Ethics for the New Millennium is addressed to a general audience. It presents a moral framework based on universal rather than religious principles. It rests on the observation that those whose conduct is ethically positive are happier and more satisfied and the belief that much of the unhappiness we humans endure is actually of our own making. Its ultimate goal is happiness for every individual, irrespective of religious belief.
Though the Dalai Lama is himself a practicing Buddhist, his approach to life and the moral compass that guides him can be of use to each and every one of us – Muslim, Christian, Jew, Buddhist or atheist – in our quest to lead a happier, more fulfilling life.
According to the Dalai Lama our survival has depended and will continue to depend on our basic goodness as human beings. In the past, the respect people had for their religion helped maintain ethical practice through a majority following one religion or another.
Today, with the growing secularization and globalization of society, we must find a way that transcends religion to establish consensus as to what constitutes positive and negative conduct, what is right and wrong and what is appropriate and inappropriate.
Closer examination reveals a “link between our disproportionate emphasis on external progress and the unhappiness, the anxiety and the lack of contentment of modern society.” People in modern societies have a greater dependence on machines and services with much greater independence/autonomy relative to other human beings. This creates a sense that “others are not important to my happiness and their happiness is not important to me.” People therefore tend to relationships and human connection less and less such that the community and belonging that characterizes less wealthy rural societies is replaced by a high degree of loneliness and isolation. Additionally, our focus on growth and progress leads to competitiveness, envy and stress as we attempt to “keep up with the Jones’s”. Our basic desire for happiness is severely hampered.
Science as religion. Within this context, the extraordinary achievements of science and technology have caused it to replace religion as the final source of knowledge in popular estimation. Thus science stands beside, or in place of, religion for many people.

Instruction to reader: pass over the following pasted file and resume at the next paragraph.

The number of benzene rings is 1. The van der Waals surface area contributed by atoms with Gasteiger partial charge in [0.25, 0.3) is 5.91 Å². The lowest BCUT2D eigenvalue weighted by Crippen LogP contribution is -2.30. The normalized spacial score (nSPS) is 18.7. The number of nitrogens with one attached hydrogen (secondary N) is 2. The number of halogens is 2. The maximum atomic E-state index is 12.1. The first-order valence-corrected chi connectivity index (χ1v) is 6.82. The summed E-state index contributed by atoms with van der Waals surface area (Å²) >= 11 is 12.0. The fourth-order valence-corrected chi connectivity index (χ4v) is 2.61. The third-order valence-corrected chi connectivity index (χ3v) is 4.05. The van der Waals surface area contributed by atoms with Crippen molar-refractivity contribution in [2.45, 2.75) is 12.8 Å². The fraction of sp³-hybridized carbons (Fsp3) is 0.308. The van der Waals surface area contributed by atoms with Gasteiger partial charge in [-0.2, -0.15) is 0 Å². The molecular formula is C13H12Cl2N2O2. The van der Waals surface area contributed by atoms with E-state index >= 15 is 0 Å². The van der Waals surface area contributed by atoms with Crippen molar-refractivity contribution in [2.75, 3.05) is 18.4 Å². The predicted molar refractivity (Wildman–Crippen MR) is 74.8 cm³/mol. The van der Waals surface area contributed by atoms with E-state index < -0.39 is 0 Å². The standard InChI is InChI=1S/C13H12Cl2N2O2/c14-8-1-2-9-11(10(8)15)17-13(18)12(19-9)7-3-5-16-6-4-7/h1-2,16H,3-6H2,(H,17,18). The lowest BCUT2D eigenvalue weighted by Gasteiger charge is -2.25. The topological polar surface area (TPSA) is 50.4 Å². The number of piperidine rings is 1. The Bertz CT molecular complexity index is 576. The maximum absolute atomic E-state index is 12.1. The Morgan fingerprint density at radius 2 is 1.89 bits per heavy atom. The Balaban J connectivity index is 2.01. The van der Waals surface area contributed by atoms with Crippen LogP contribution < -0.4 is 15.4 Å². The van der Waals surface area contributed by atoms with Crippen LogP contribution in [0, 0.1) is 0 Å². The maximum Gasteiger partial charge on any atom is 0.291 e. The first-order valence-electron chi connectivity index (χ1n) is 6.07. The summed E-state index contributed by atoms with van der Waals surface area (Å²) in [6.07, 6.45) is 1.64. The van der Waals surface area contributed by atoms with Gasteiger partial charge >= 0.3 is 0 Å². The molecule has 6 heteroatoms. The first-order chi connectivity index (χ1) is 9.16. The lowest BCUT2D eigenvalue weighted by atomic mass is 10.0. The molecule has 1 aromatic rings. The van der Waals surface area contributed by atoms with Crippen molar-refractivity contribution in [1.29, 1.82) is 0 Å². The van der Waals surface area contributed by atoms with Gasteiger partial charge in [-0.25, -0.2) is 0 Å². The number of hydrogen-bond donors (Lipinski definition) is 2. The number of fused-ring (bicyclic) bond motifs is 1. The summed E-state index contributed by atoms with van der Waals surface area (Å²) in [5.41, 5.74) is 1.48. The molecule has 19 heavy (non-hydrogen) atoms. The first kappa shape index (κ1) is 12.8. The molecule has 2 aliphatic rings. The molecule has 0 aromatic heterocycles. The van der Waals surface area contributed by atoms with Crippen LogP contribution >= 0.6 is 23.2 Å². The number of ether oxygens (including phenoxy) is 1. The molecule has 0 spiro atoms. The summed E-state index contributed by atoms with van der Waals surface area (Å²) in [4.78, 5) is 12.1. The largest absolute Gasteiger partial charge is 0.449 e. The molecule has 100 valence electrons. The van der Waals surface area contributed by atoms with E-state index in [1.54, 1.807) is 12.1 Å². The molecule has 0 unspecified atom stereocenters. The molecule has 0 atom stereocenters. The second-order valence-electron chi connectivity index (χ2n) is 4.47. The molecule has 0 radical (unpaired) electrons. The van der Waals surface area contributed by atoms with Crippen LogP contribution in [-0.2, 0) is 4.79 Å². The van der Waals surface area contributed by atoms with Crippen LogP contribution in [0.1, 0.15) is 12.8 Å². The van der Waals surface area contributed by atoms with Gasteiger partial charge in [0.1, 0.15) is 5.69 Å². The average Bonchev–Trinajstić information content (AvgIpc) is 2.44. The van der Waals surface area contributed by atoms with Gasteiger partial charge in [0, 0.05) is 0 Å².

There is a danger of inappropriate and blind elevation of scientific principles to an absolute status, without conscious reflection and thoughtful choice as to what is right or wrong, good or bad, appropriate or inappropriate. Science, business and technology surround us, yet they do not address the issues of how to lead a moral life and how to be happy – the inner dimensions that define and motivate positive ethical conduct.
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Ethical problems. Many of the problems of modern life–crime, abusive relationships, addictions, divorce, and suicide–are fundamentally ethical problems. They differ from the sufferings of sickness, old age and death in that none of these problems are by nature inevitable. They are of our own making.
As we strive to gain happiness and fulfillment via material gain, we limit ourselves to satisfaction at the level of the senses. While this may be enough for animals, it is not enough for our uniquely human cognitive, emotional, imaginative and critical faculties. Our inner dimension must be cared for if we are to “enjoy the same degree of harmony and tranquility as those more traditional communities while benefiting fully from the material developments of the world.”
1. The Dalai Lama suggests that the desire to be happy and avoid suffering is universal. What is it you seek in your life …at the soul level?
2. Quote from page 7: “We find modern living organized so that it demands the least possible direct dependence on others.”
Name three ways this is true for you.
Name three dependencies that do exist in your life.
Reflecting on what you’ve shared, what do you make of this statement and how your dependence/independence impacts your life?
3. Quote from page 10: “Many people, believing that science has ‘disproven’ religion, make the further assumption that because there appears to be no final evidence for any spiritual authority, morality itself must be a matter of individual preference.”
What strikes you as you read this statement?
What experiences come to mind as supporting or refuting it for you and others you know?
What are the implications or results in our world?
How have you tended to or ignored your “inner dimension”? What links do you see to the ethical problems in your family and community?
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Develop a practice to attend to your inner dimension on a daily basis…for example journaling, meditation, prayer, daily reflection with another, a walk in nature.